Pre-eclampsia, which is when a woman develops hypertension and elevated protein in the urine during pregnancy, occurs in three to five percent of pregnancies in the developed world. Recent studies have shown that women with pre-eclampsia are more likely than women with normal blood pressure during pregnancy to have high blood pressure post-pregnancy.

Hypertension commonly occurs in the year following pregnancy among women who had severe pre-eclampsia during pregnancy. (American Heart Association)

Hypertension commonly occurs in the year following pregnancy among women who had severe pre-eclampsia during pregnancy. (American Heart Association)

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American Heart Association reports Unmarried Heart Patients face higher risk of Death

 

Journal of the American Heart Association Report

American Heart AssociationDallas, TX – Compared to married heart disease patients, being unmarried was associated with a higher risk of dying, according to new research in Journal of the American Heart Association, the Open Access Journal of the American Heart Association/American Stroke Association.

This is the first study to show an association between marital status and death from any cause and heart disease-related death in a high-risk heart patient population. (American Heart Association)

This is the first study to show an association between marital status and death from any cause and heart disease-related death in a high-risk heart patient population. (American Heart Association)

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American Heart Association says Treating Gum Disease may help Lower Blood Pressure

 

American Heart AssociationAnaheim, CA – Treatment for gum disease, or periodontitis, significantly lowered blood pressure among Chinese patients at risk for developing high blood pressure, according to preliminary research presented at the American Heart Association’s Scientific Sessions 2017, a premier global exchange of the latest advances in cardiovascular science for researchers and clinicians.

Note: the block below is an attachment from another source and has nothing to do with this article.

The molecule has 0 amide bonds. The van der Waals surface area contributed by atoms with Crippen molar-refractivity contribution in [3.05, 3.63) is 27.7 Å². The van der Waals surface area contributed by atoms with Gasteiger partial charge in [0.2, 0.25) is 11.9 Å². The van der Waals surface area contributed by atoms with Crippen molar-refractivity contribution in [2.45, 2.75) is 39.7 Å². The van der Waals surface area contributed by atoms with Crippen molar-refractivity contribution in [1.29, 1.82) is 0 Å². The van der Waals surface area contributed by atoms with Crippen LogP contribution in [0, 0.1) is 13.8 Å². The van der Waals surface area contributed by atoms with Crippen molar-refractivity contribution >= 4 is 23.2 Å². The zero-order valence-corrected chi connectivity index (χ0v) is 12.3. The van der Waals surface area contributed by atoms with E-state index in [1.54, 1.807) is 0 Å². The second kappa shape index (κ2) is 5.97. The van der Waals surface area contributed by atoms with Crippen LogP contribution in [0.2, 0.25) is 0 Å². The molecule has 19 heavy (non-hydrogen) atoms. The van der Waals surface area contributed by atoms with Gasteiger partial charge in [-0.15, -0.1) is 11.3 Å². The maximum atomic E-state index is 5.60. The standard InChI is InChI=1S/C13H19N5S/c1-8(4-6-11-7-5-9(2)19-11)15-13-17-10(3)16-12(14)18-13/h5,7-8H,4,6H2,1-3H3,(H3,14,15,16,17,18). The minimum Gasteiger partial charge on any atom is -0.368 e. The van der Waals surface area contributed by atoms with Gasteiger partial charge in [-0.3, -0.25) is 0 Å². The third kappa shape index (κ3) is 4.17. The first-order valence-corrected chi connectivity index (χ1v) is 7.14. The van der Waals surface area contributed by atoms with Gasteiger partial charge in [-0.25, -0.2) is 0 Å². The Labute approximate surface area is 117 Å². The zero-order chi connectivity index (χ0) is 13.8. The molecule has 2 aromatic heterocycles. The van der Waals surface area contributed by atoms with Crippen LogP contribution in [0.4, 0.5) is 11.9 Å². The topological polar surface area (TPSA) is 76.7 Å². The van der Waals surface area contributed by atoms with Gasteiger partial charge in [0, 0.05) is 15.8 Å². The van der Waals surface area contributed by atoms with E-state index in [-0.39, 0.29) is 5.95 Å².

Intensive dental treatment for gum disease lowered blood pressure up to 13 points. (American Heart Association)

Intensive dental treatment for gum disease lowered blood pressure up to 13 points. (American Heart Association)

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Sleep deprivation may increase risk of cardiovascular disease in older women

 

American Heart AssociationAnaheim, CA – Older women who don’t get enough sleep were more likely to have poor cardiovascular health, according to preliminary research presented at the American Heart Association’s Scientific Sessions 2017, a premier global exchange of the latest advances in cardiovascular science for researchers and clinicians.

In the new study, researchers considered sleeping at least two hours more during the weekend than on the weekday as a sign of being in sleep debt.

Sleeping woman. (American Heart Association)

Sleeping woman. (American Heart Association)

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American Heart Association reports High Blood Pressure redefined for first time in 14 years: 130 is the new high

 

American Heart Association/American College of Cardiology Guidelines

American Heart AssociationAnaheim, CA – High blood pressure should be treated earlier with lifestyle changes and in some patients with medication – at 130/80 mm Hg rather than 140/90 – according to the first comprehensive new high blood pressure guidelines in more than a decade.

The guidelines are being published by the American Heart Association (AHA) and the American College of Cardiology (ACC) for detection, prevention, management and treatment of high blood pressure.

Blood Pressure Chart. (American Heart Association)

Blood Pressure Chart. (American Heart Association)

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Low sodium-DASH diet combination dramatically lowers blood pressure in hypertensive adults

 

American Heart AssociationAnaheim, CA – A combination of reduced sodium intake and the DASH diet lowers blood pressure in adults with hypertension, according to preliminary research presented at the American Heart Association’s Scientific Sessions 2017, a premier global exchange of the latest advances in cardiovascular science for researchers and clinicians.

Reduction in Salt Consumption Recommended. (Copyright American Heart Association)

Reduction in Salt Consumption Recommended. (Copyright American Heart Association)